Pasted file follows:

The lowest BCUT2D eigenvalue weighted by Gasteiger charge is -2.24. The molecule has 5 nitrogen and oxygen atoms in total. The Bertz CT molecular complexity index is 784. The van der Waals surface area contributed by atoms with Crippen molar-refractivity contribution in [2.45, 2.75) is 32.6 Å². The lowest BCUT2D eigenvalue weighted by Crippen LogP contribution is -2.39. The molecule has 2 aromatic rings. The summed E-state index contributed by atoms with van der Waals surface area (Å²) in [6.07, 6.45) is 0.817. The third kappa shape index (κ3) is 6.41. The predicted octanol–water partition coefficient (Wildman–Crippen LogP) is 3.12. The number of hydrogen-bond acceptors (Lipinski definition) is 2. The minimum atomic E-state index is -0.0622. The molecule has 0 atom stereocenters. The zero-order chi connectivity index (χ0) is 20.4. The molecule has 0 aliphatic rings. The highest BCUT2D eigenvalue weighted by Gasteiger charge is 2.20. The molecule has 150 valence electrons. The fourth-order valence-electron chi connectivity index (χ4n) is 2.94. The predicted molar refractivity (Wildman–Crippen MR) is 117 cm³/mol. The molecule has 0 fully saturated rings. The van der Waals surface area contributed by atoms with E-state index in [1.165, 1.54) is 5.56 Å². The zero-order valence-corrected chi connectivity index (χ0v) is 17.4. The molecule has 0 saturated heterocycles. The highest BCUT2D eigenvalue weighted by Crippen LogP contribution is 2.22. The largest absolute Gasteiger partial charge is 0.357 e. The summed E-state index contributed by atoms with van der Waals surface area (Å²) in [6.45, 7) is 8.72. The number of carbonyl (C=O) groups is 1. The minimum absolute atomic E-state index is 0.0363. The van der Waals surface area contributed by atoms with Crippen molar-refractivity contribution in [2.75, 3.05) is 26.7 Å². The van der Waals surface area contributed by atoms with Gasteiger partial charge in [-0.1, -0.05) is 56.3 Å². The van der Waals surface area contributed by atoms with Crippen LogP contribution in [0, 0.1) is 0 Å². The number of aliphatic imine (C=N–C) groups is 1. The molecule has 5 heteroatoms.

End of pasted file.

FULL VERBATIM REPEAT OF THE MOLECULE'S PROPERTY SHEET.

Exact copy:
The lowest BCUT2D eigenvalue weighted by Gasteiger charge is -2.24. The molecule has 5 nitrogen and oxygen atoms in total. The Bertz CT molecular complexity index is 784. The van der Waals surface area contributed by atoms with Crippen molar-refractivity contribution in [2.45, 2.75) is 32.6 Å². The lowest BCUT2D eigenvalue weighted by Crippen LogP contribution is -2.39. The molecule has 2 aromatic rings. The summed E-state index contributed by atoms with van der Waals surface area (Å²) in [6.07, 6.45) is 0.817. The third kappa shape index (κ3) is 6.41. The predicted octanol–water partition coefficient (Wildman–Crippen LogP) is 3.12. The number of hydrogen-bond acceptors (Lipinski definition) is 2. The minimum atomic E-state index is -0.0622. The molecule has 0 atom stereocenters. The zero-order chi connectivity index (χ0) is 20.4. The molecule has 0 aliphatic rings. The highest BCUT2D eigenvalue weighted by Gasteiger charge is 2.20. The molecule has 150 valence electrons. The fourth-order valence-electron chi connectivity index (χ4n) is 2.94. The predicted molar refractivity (Wildman–Crippen MR) is 117 cm³/mol. The molecule has 0 fully saturated rings. The van der Waals surface area contributed by atoms with E-state index in [1.165, 1.54) is 5.56 Å². The zero-order valence-corrected chi connectivity index (χ0v) is 17.4. The molecule has 0 saturated heterocycles. The highest BCUT2D eigenvalue weighted by Crippen LogP contribution is 2.22. The largest absolute Gasteiger partial charge is 0.357 e. The summed E-state index contributed by atoms with van der Waals surface area (Å²) in [6.45, 7) is 8.72. The number of carbonyl (C=O) groups is 1. The minimum absolute atomic E-state index is 0.0363. The van der Waals surface area contributed by atoms with Crippen molar-refractivity contribution in [2.75, 3.05) is 26.7 Å². The van der Waals surface area contributed by atoms with Gasteiger partial charge in [-0.1, -0.05) is 56.3 Å². The van der Waals surface area contributed by atoms with Crippen LogP contribution in [0, 0.1) is 0 Å². The number of aliphatic imine (C=N–C) groups is 1. The molecule has 5 heteroatoms.